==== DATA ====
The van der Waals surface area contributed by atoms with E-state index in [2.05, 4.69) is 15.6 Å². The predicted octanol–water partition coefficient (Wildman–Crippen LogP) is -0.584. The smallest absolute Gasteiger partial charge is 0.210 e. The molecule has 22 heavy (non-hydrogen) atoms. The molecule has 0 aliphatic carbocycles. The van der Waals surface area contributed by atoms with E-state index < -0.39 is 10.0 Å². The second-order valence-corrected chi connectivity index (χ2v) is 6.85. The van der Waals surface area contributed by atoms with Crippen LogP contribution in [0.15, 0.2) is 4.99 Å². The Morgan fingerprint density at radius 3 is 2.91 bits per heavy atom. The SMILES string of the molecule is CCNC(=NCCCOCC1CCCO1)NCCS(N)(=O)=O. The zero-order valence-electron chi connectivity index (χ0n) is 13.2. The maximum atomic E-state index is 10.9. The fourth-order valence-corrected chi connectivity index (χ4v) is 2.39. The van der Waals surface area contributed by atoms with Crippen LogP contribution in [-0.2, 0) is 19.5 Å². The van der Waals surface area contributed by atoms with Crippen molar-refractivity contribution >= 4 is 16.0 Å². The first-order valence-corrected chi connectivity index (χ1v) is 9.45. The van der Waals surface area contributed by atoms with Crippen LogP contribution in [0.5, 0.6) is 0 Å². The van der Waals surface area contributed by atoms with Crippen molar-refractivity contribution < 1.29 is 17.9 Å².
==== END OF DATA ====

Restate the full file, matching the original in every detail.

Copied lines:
The van der Waals surface area contributed by atoms with E-state index in [2.05, 4.69) is 15.6 Å². The predicted octanol–water partition coefficient (Wildman–Crippen LogP) is -0.584. The smallest absolute Gasteiger partial charge is 0.210 e. The molecule has 22 heavy (non-hydrogen) atoms. The molecule has 0 aliphatic carbocycles. The van der Waals surface area contributed by atoms with E-state index < -0.39 is 10.0 Å². The second-order valence-corrected chi connectivity index (χ2v) is 6.85. The van der Waals surface area contributed by atoms with Crippen LogP contribution in [0.15, 0.2) is 4.99 Å². The Morgan fingerprint density at radius 3 is 2.91 bits per heavy atom. The SMILES string of the molecule is CCNC(=NCCCOCC1CCCO1)NCCS(N)(=O)=O. The zero-order valence-electron chi connectivity index (χ0n) is 13.2. The maximum atomic E-state index is 10.9. The fourth-order valence-corrected chi connectivity index (χ4v) is 2.39. The van der Waals surface area contributed by atoms with Crippen LogP contribution in [-0.2, 0) is 19.5 Å². The van der Waals surface area contributed by atoms with Crippen molar-refractivity contribution >= 4 is 16.0 Å². The first-order valence-corrected chi connectivity index (χ1v) is 9.45. The van der Waals surface area contributed by atoms with Crippen LogP contribution in [0.5, 0.6) is 0 Å². The van der Waals surface area contributed by atoms with Crippen molar-refractivity contribution < 1.29 is 17.9 Å².